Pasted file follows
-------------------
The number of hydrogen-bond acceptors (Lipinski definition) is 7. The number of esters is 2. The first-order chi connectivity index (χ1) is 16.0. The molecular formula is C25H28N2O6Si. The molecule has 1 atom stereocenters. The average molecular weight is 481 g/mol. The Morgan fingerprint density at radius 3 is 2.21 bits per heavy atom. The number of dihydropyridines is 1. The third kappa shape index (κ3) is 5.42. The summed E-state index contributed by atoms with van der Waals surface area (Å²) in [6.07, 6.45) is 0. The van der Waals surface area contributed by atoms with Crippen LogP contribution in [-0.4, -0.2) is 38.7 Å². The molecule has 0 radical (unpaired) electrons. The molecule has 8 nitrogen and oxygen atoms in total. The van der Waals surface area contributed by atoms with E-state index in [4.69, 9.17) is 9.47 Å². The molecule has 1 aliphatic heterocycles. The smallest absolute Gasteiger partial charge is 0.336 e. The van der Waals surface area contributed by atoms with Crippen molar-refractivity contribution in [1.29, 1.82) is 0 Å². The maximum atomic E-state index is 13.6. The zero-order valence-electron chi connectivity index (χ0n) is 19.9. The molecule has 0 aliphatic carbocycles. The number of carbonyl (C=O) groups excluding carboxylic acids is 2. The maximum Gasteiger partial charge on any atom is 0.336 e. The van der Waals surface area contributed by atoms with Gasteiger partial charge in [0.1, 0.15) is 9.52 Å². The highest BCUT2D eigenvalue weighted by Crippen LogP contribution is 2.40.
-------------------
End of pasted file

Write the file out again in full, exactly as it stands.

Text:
The number of hydrogen-bond acceptors (Lipinski definition) is 7. The number of esters is 2. The first-order chi connectivity index (χ1) is 16.0. The molecular formula is C25H28N2O6Si. The molecule has 1 atom stereocenters. The average molecular weight is 481 g/mol. The Morgan fingerprint density at radius 3 is 2.21 bits per heavy atom. The number of dihydropyridines is 1. The third kappa shape index (κ3) is 5.42. The summed E-state index contributed by atoms with van der Waals surface area (Å²) in [6.07, 6.45) is 0. The van der Waals surface area contributed by atoms with Crippen LogP contribution in [-0.4, -0.2) is 38.7 Å². The molecule has 0 radical (unpaired) electrons. The molecule has 8 nitrogen and oxygen atoms in total. The van der Waals surface area contributed by atoms with E-state index in [4.69, 9.17) is 9.47 Å². The molecule has 1 aliphatic heterocycles. The smallest absolute Gasteiger partial charge is 0.336 e. The van der Waals surface area contributed by atoms with Crippen molar-refractivity contribution in [1.29, 1.82) is 0 Å². The maximum atomic E-state index is 13.6. The zero-order valence-electron chi connectivity index (χ0n) is 19.9. The molecule has 0 aliphatic carbocycles. The number of carbonyl (C=O) groups excluding carboxylic acids is 2. The maximum Gasteiger partial charge on any atom is 0.336 e. The van der Waals surface area contributed by atoms with Gasteiger partial charge in [0.1, 0.15) is 9.52 Å². The highest BCUT2D eigenvalue weighted by Crippen LogP contribution is 2.40.